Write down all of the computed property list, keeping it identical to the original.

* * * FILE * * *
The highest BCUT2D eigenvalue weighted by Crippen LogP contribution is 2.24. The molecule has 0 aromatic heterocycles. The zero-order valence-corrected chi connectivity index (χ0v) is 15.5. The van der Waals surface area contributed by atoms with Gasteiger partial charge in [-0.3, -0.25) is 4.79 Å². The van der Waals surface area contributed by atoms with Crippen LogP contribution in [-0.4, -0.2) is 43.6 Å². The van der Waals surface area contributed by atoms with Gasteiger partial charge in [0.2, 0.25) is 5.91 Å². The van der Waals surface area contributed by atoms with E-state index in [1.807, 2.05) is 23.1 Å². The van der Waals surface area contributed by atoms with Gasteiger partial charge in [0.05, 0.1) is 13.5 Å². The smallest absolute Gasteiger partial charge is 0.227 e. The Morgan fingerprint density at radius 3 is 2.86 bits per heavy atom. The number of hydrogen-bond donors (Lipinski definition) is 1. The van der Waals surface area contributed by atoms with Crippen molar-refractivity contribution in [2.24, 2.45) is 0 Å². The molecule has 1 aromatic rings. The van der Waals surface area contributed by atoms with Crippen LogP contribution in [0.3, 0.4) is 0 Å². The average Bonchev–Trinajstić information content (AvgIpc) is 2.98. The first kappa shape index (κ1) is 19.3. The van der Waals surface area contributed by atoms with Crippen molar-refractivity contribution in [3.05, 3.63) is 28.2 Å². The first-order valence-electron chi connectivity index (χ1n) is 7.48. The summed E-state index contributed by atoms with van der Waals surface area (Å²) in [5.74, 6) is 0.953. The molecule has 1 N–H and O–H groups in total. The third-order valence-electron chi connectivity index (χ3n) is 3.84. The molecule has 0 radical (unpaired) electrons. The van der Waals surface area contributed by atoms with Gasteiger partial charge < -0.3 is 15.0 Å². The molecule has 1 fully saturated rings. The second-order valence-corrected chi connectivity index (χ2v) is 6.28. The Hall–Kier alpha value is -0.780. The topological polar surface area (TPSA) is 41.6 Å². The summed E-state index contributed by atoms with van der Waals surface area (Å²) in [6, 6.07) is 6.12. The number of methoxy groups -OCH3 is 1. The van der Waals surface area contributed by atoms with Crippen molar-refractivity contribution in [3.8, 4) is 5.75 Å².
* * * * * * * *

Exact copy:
The highest BCUT2D eigenvalue weighted by Crippen LogP contribution is 2.24. The molecule has 0 aromatic heterocycles. The zero-order valence-corrected chi connectivity index (χ0v) is 15.5. The van der Waals surface area contributed by atoms with Gasteiger partial charge in [-0.3, -0.25) is 4.79 Å². The van der Waals surface area contributed by atoms with Crippen LogP contribution in [-0.4, -0.2) is 43.6 Å². The van der Waals surface area contributed by atoms with Gasteiger partial charge in [0.2, 0.25) is 5.91 Å². The van der Waals surface area contributed by atoms with E-state index in [1.807, 2.05) is 23.1 Å². The van der Waals surface area contributed by atoms with Gasteiger partial charge in [0.05, 0.1) is 13.5 Å². The smallest absolute Gasteiger partial charge is 0.227 e. The Morgan fingerprint density at radius 3 is 2.86 bits per heavy atom. The number of hydrogen-bond donors (Lipinski definition) is 1. The van der Waals surface area contributed by atoms with Crippen molar-refractivity contribution in [2.24, 2.45) is 0 Å². The molecule has 1 aromatic rings. The van der Waals surface area contributed by atoms with Crippen LogP contribution in [0.3, 0.4) is 0 Å². The average Bonchev–Trinajstić information content (AvgIpc) is 2.98. The first kappa shape index (κ1) is 19.3. The van der Waals surface area contributed by atoms with Crippen molar-refractivity contribution in [3.05, 3.63) is 28.2 Å². The first-order valence-electron chi connectivity index (χ1n) is 7.48. The summed E-state index contributed by atoms with van der Waals surface area (Å²) in [5.74, 6) is 0.953. The molecule has 1 N–H and O–H groups in total. The third-order valence-electron chi connectivity index (χ3n) is 3.84. The molecule has 0 radical (unpaired) electrons. The van der Waals surface area contributed by atoms with Gasteiger partial charge < -0.3 is 15.0 Å². The molecule has 1 fully saturated rings. The second-order valence-corrected chi connectivity index (χ2v) is 6.28. The Hall–Kier alpha value is -0.780. The topological polar surface area (TPSA) is 41.6 Å². The summed E-state index contributed by atoms with van der Waals surface area (Å²) in [6, 6.07) is 6.12. The number of methoxy groups -OCH3 is 1. The van der Waals surface area contributed by atoms with Crippen molar-refractivity contribution in [3.8, 4) is 5.75 Å².